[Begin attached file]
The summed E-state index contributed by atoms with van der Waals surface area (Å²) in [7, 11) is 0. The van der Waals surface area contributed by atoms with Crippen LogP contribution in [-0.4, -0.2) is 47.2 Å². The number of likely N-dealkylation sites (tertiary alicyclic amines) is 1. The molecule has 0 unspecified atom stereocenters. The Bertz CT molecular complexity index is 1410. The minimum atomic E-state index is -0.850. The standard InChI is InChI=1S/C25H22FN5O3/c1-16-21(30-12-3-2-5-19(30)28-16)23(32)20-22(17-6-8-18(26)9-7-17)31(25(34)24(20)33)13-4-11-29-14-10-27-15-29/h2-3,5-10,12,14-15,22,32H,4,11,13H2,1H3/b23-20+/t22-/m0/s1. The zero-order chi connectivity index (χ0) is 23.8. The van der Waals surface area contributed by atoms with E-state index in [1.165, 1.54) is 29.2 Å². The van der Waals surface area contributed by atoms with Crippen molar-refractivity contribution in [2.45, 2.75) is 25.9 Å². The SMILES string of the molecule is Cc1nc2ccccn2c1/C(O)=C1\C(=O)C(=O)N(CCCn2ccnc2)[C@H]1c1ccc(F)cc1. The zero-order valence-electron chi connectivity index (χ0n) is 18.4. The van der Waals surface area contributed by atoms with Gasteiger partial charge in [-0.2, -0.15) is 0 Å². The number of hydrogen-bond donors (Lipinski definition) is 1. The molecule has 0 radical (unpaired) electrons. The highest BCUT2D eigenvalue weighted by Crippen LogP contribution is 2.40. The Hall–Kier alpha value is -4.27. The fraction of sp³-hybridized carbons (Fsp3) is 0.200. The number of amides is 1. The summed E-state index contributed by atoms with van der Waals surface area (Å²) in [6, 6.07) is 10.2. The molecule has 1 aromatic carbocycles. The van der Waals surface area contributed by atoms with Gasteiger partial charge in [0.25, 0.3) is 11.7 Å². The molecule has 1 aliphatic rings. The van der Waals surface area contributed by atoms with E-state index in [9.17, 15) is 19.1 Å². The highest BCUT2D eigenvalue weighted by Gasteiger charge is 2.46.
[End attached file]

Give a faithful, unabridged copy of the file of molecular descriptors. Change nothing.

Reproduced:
The summed E-state index contributed by atoms with van der Waals surface area (Å²) in [7, 11) is 0. The van der Waals surface area contributed by atoms with Crippen LogP contribution in [-0.4, -0.2) is 47.2 Å². The number of likely N-dealkylation sites (tertiary alicyclic amines) is 1. The molecule has 0 unspecified atom stereocenters. The Bertz CT molecular complexity index is 1410. The minimum atomic E-state index is -0.850. The standard InChI is InChI=1S/C25H22FN5O3/c1-16-21(30-12-3-2-5-19(30)28-16)23(32)20-22(17-6-8-18(26)9-7-17)31(25(34)24(20)33)13-4-11-29-14-10-27-15-29/h2-3,5-10,12,14-15,22,32H,4,11,13H2,1H3/b23-20+/t22-/m0/s1. The zero-order chi connectivity index (χ0) is 23.8. The van der Waals surface area contributed by atoms with E-state index in [1.165, 1.54) is 29.2 Å². The van der Waals surface area contributed by atoms with Crippen molar-refractivity contribution in [2.45, 2.75) is 25.9 Å². The SMILES string of the molecule is Cc1nc2ccccn2c1/C(O)=C1\C(=O)C(=O)N(CCCn2ccnc2)[C@H]1c1ccc(F)cc1. The zero-order valence-electron chi connectivity index (χ0n) is 18.4. The van der Waals surface area contributed by atoms with Gasteiger partial charge in [-0.2, -0.15) is 0 Å². The number of hydrogen-bond donors (Lipinski definition) is 1. The molecule has 0 radical (unpaired) electrons. The highest BCUT2D eigenvalue weighted by Crippen LogP contribution is 2.40. The Hall–Kier alpha value is -4.27. The fraction of sp³-hybridized carbons (Fsp3) is 0.200. The number of amides is 1. The summed E-state index contributed by atoms with van der Waals surface area (Å²) in [6, 6.07) is 10.2. The molecule has 1 aromatic carbocycles. The van der Waals surface area contributed by atoms with Gasteiger partial charge in [0.25, 0.3) is 11.7 Å². The molecule has 1 aliphatic rings. The van der Waals surface area contributed by atoms with E-state index in [9.17, 15) is 19.1 Å². The highest BCUT2D eigenvalue weighted by Gasteiger charge is 2.46.